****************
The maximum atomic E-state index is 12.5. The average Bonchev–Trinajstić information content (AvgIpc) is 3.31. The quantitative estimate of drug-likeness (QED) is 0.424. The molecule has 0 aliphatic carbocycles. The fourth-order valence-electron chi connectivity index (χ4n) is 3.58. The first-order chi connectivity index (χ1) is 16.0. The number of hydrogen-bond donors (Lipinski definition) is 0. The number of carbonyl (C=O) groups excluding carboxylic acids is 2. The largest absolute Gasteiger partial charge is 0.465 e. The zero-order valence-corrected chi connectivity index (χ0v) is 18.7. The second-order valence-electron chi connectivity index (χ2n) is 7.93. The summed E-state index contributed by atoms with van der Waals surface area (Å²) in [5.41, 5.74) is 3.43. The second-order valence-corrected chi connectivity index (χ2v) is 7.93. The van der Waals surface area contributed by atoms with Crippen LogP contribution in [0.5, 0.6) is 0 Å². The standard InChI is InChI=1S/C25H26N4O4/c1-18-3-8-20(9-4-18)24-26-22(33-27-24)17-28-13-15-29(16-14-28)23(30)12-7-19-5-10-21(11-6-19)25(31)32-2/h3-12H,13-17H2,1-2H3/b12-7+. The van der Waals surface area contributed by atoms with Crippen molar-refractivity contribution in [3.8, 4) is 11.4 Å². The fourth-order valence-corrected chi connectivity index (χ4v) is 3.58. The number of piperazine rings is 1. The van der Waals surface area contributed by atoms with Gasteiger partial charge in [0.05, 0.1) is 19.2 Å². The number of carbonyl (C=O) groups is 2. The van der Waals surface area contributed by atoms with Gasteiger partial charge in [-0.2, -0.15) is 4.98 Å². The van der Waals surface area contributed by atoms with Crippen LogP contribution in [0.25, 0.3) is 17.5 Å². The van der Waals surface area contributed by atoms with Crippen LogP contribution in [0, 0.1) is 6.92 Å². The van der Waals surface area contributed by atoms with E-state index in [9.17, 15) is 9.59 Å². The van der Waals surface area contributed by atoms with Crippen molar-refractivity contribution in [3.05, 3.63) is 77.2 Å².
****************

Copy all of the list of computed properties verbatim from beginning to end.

The maximum atomic E-state index is 12.5. The average Bonchev–Trinajstić information content (AvgIpc) is 3.31. The quantitative estimate of drug-likeness (QED) is 0.424. The molecule has 0 aliphatic carbocycles. The fourth-order valence-electron chi connectivity index (χ4n) is 3.58. The first-order chi connectivity index (χ1) is 16.0. The number of hydrogen-bond donors (Lipinski definition) is 0. The number of carbonyl (C=O) groups excluding carboxylic acids is 2. The largest absolute Gasteiger partial charge is 0.465 e. The zero-order valence-corrected chi connectivity index (χ0v) is 18.7. The second-order valence-electron chi connectivity index (χ2n) is 7.93. The summed E-state index contributed by atoms with van der Waals surface area (Å²) in [5.41, 5.74) is 3.43. The second-order valence-corrected chi connectivity index (χ2v) is 7.93. The van der Waals surface area contributed by atoms with Crippen LogP contribution in [0.5, 0.6) is 0 Å². The standard InChI is InChI=1S/C25H26N4O4/c1-18-3-8-20(9-4-18)24-26-22(33-27-24)17-28-13-15-29(16-14-28)23(30)12-7-19-5-10-21(11-6-19)25(31)32-2/h3-12H,13-17H2,1-2H3/b12-7+. The van der Waals surface area contributed by atoms with Crippen molar-refractivity contribution in [3.8, 4) is 11.4 Å². The fourth-order valence-corrected chi connectivity index (χ4v) is 3.58. The number of piperazine rings is 1. The van der Waals surface area contributed by atoms with Gasteiger partial charge in [0.05, 0.1) is 19.2 Å². The number of carbonyl (C=O) groups is 2. The van der Waals surface area contributed by atoms with Gasteiger partial charge in [-0.2, -0.15) is 4.98 Å². The van der Waals surface area contributed by atoms with Crippen LogP contribution in [0.25, 0.3) is 17.5 Å². The van der Waals surface area contributed by atoms with Crippen LogP contribution in [0, 0.1) is 6.92 Å². The van der Waals surface area contributed by atoms with E-state index in [9.17, 15) is 9.59 Å². The van der Waals surface area contributed by atoms with Crippen molar-refractivity contribution in [3.05, 3.63) is 77.2 Å².